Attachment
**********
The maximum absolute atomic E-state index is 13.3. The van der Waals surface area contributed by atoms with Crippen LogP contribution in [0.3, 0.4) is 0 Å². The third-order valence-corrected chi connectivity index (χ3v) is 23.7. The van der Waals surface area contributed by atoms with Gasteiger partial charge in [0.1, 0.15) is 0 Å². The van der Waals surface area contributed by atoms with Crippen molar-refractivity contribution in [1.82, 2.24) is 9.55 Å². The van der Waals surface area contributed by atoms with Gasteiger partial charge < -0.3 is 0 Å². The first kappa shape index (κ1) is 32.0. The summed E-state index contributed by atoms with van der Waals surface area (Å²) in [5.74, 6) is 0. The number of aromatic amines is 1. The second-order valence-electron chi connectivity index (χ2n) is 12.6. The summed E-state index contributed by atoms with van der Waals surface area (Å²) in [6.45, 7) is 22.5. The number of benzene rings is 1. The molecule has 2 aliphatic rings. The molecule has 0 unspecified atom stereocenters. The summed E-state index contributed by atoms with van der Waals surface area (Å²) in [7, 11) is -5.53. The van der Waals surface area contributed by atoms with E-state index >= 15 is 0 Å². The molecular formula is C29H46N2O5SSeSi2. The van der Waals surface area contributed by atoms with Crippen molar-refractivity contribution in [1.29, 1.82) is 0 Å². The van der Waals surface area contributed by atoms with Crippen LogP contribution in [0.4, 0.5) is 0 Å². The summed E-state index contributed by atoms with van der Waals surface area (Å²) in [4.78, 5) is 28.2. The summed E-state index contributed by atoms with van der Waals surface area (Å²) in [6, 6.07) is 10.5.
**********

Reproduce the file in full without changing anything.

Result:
The maximum absolute atomic E-state index is 13.3. The van der Waals surface area contributed by atoms with Crippen LogP contribution in [0.3, 0.4) is 0 Å². The third-order valence-corrected chi connectivity index (χ3v) is 23.7. The van der Waals surface area contributed by atoms with Gasteiger partial charge in [0.1, 0.15) is 0 Å². The van der Waals surface area contributed by atoms with Crippen molar-refractivity contribution in [1.82, 2.24) is 9.55 Å². The van der Waals surface area contributed by atoms with Gasteiger partial charge < -0.3 is 0 Å². The first kappa shape index (κ1) is 32.0. The summed E-state index contributed by atoms with van der Waals surface area (Å²) in [5.74, 6) is 0. The number of aromatic amines is 1. The second-order valence-electron chi connectivity index (χ2n) is 12.6. The summed E-state index contributed by atoms with van der Waals surface area (Å²) in [6.45, 7) is 22.5. The number of benzene rings is 1. The molecule has 2 aliphatic rings. The molecule has 0 unspecified atom stereocenters. The summed E-state index contributed by atoms with van der Waals surface area (Å²) in [7, 11) is -5.53. The van der Waals surface area contributed by atoms with E-state index >= 15 is 0 Å². The molecular formula is C29H46N2O5SSeSi2. The van der Waals surface area contributed by atoms with Crippen molar-refractivity contribution in [1.29, 1.82) is 0 Å². The van der Waals surface area contributed by atoms with Crippen LogP contribution in [0.4, 0.5) is 0 Å². The summed E-state index contributed by atoms with van der Waals surface area (Å²) in [4.78, 5) is 28.2. The summed E-state index contributed by atoms with van der Waals surface area (Å²) in [6, 6.07) is 10.5.